Are they still the JV team?
A series of explosions has rocked the Indonesian capital, Jakarta, with gun battles on the streets.
The blasts were centred around Thamrin Street, a major shopping and business district close to foreign embassies and the United Nations offices.
So-called Islamic State (IS) said it carried out the attacks, a news agency linked to the militant group said.
Apparently the Indonesian police say that a local group that’s allied to IS, but isn’t really directed by the IS is responsible for the bombing that killed seven, including the five attackers.
This brings me to speculate a bit about the nature of what IS. Its terrorist activities appear to be split into two buckets: 1) IS directed and 2) IS inspired.
It’s the “inspired” bucket that worries me more.
I think IS directed attacks are probably easier for the intelligence community to track, since they require coordination and planning. There is always a chance someone will report suspicious activity. There’s the possibility of suspicious financial transfers being caught early. Planning can always be compromised, although it often is not. Directed attacks can be more complex in nature, given the coordination required, judging from the Paris attacks last November, and even though the assailants weren’t caught in time to prevent the attacks, financial intelligence helped map covert networks by tracking financial transactions.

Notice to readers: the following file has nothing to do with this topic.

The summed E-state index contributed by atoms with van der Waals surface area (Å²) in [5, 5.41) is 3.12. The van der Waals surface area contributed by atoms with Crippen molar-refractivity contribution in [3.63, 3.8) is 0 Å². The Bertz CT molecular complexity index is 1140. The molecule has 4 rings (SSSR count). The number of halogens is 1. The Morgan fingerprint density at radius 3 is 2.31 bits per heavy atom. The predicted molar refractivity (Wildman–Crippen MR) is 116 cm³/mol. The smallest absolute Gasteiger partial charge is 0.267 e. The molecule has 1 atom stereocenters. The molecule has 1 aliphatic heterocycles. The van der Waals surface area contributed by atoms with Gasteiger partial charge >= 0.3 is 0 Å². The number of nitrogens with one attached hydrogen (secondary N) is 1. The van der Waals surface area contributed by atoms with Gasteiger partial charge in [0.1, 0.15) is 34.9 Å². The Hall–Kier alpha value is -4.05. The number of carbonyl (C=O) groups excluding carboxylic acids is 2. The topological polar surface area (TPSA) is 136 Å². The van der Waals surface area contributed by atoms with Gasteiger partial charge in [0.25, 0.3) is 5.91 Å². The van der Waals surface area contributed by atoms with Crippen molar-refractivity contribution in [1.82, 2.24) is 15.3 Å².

But IS-inspired attacks are different. IS doesn’t direct those. It doesn’t plan them. It doesn’t get involved, and is probably often surprised, albeit delighted, by their occurrence.
When the two scumbags launched an attack on San Bernardino, ISIS praised the two terrorists, but stopped short of claiming responsibility. The female gargoyle pledged her allegiance to ISIS in an online posting, but the attack doesn’t appear to have been directed by them. They simply stockpiled guns, went on a rampage, and tried to get away in a car, which didn’t work out so well for them. I suspected they had been planning a bigger attack, given the number of guns they had collected, and said at the time (and still say) that the murdering swine lost his shit at the party, went back home, grabbed his jihadist whore, and proceeded to take his rage out on his co-workers. The investigation is far from complete in this case, but I do think we averted a larger attack – perhaps even an IS-directed one – due to this douche pickle’s premature detonation.
The Philadelphia swine molester who shot a police officer a few days ago was also “inspired” to murder. There was no planning required, no coordination, and no financial trail. He simply used a stolen police firearm (so those of you screeching about more gun control can STFU – no law could have prevented this), stopped a cop car, and proceeded to shoot.